(e) Rule regarding alcoholic beverages.—The Administrator shall not initiate a mandatory recall or take any other action under this section with respect to any alcohol beverage until the Administrator has provided the Alcohol and Tobacco Tax and Trade Bureau with a reasonable opportunity to cease distribution and recall such article under the Alcohol and Tobacco Tax and Trade Bureau’s authority.
(f) Cooperation and consultation.—The Administrator shall work with State and local public health officials in carrying out this section, as appropriate.
(A) of the recall to consumers and retailers to whom such article was, or may have been, distributed; and
(i) the name of the article of food subject to the recall;
(ii) a description of the risk associated with such article; and
(iii) to the extent practicable, information for consumers about similar articles of food that are not affected by the recall;
(2) provide to the public a list of retail consignees receiving products for which there is determined to be a reasonable probability that eating the food will cause serious adverse health consequences or death to humans or animals; and
(3) if available, publish on the Internet website of the Administration an image of the article that is the subject of the press release described in paragraph (1).
(h) No delegation.—The authority conferred by this section to order a recall or vacate a recall order shall not be delegated to any officer or employee other than the Administrator.
(i) Effect.—Nothing in this section shall affect the authority of the Administrator to request or participate in a voluntary recall, or to issue an order to cease distribution or to recall under any other provision of the food safety law or under the Public Health Service Act (42 U.S.C. 201 et seq.).
(1) IN GENERAL.—To assist in carrying out the requirements of this subsection, the Administrator shall establish an incident command operation or a similar operation that will operate not later than 24 hours after the initiation of a mandatory recall or the recall of an article of food for which the use of, or exposure to, such article will cause serious adverse health consequences or death to humans or animals.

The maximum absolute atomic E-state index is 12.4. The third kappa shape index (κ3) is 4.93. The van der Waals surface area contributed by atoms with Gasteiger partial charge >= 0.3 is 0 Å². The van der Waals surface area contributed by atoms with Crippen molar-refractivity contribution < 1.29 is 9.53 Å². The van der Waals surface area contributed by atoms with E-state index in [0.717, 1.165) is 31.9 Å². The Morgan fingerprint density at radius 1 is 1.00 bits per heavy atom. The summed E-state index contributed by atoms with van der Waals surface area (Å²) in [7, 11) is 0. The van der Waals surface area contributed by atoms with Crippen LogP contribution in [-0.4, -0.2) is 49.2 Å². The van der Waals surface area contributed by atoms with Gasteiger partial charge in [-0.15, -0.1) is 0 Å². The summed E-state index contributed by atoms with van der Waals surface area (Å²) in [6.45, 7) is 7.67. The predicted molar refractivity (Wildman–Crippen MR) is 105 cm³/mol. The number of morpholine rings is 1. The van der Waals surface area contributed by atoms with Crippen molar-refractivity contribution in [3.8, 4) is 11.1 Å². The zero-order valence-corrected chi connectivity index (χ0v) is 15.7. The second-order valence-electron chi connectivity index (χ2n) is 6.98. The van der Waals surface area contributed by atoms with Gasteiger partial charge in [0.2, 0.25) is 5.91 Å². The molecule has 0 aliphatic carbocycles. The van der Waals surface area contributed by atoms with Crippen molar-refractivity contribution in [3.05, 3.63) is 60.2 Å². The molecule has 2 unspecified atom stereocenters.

(2) REQUIREMENTS.—To reduce the potential for miscommunication during recalls or regarding investigations of a foodborne illness outbreak associated with a food that is subject to a recall, each incident command operation or similar operation under paragraph (1) shall use regular staff and resources of the Administration to—
(A) ensure timely and coordinated communication within the Administration, including enhanced communication and coordination between different agencies and organizations within the Administration;
(B) ensure timely and coordinated communication from the Administration, including public statements, throughout the duration of the investigation and related foodborne illness outbreak;
(C) identify a single point of contact within the Administration for public inquiries regarding any actions by the Administrator related to a recall;
(D) coordinate with Federal, State, local, and tribal authorities, as appropriate, that have responsibilities related to the recall of a food or a foodborne illness outbreak associated with a food that is subject to the recall, including notification of the Secretary of Agriculture and the Secretary of Education in the event such recalled food is a commodity intended for use in a child nutrition program (as defined in section 25(b) of the Richard B. Russell National School Lunch Act (42 U.S.C. 1769f(b))); and